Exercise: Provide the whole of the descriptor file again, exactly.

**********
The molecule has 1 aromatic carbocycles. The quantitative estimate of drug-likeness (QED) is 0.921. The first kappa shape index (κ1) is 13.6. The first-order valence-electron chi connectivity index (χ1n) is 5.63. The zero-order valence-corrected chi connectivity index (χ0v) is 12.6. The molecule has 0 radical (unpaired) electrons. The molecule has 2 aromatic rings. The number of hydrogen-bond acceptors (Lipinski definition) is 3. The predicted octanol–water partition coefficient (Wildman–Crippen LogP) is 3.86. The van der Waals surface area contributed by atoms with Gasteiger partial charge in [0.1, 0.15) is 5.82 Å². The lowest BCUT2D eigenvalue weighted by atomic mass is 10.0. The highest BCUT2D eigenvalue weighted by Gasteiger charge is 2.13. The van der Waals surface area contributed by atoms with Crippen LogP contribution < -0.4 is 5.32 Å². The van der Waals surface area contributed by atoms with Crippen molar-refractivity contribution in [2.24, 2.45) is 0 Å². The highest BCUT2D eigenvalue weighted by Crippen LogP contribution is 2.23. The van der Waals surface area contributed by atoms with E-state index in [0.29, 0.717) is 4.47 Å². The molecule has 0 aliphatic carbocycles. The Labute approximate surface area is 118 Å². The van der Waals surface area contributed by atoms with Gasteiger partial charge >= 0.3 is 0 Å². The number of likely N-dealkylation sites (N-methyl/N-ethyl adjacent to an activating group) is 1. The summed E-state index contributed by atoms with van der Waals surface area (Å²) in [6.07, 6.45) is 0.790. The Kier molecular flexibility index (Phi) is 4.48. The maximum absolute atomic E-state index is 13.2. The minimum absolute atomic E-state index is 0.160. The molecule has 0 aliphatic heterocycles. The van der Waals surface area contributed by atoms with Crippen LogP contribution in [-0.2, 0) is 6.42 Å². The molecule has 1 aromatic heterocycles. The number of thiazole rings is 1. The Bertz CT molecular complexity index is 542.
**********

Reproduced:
The molecule has 1 aromatic carbocycles. The quantitative estimate of drug-likeness (QED) is 0.921. The first kappa shape index (κ1) is 13.6. The first-order valence-electron chi connectivity index (χ1n) is 5.63. The zero-order valence-corrected chi connectivity index (χ0v) is 12.6. The molecule has 0 radical (unpaired) electrons. The molecule has 2 aromatic rings. The number of hydrogen-bond acceptors (Lipinski definition) is 3. The predicted octanol–water partition coefficient (Wildman–Crippen LogP) is 3.86. The van der Waals surface area contributed by atoms with Gasteiger partial charge in [0.1, 0.15) is 5.82 Å². The lowest BCUT2D eigenvalue weighted by atomic mass is 10.0. The highest BCUT2D eigenvalue weighted by Gasteiger charge is 2.13. The van der Waals surface area contributed by atoms with Crippen LogP contribution < -0.4 is 5.32 Å². The van der Waals surface area contributed by atoms with Crippen molar-refractivity contribution in [2.24, 2.45) is 0 Å². The highest BCUT2D eigenvalue weighted by Crippen LogP contribution is 2.23. The van der Waals surface area contributed by atoms with E-state index in [0.29, 0.717) is 4.47 Å². The molecule has 0 aliphatic carbocycles. The Labute approximate surface area is 118 Å². The van der Waals surface area contributed by atoms with Gasteiger partial charge >= 0.3 is 0 Å². The number of likely N-dealkylation sites (N-methyl/N-ethyl adjacent to an activating group) is 1. The summed E-state index contributed by atoms with van der Waals surface area (Å²) in [6.07, 6.45) is 0.790. The Kier molecular flexibility index (Phi) is 4.48. The maximum absolute atomic E-state index is 13.2. The minimum absolute atomic E-state index is 0.160. The molecule has 0 aliphatic heterocycles. The van der Waals surface area contributed by atoms with Crippen LogP contribution in [-0.2, 0) is 6.42 Å². The molecule has 1 aromatic heterocycles. The number of thiazole rings is 1. The Bertz CT molecular complexity index is 542.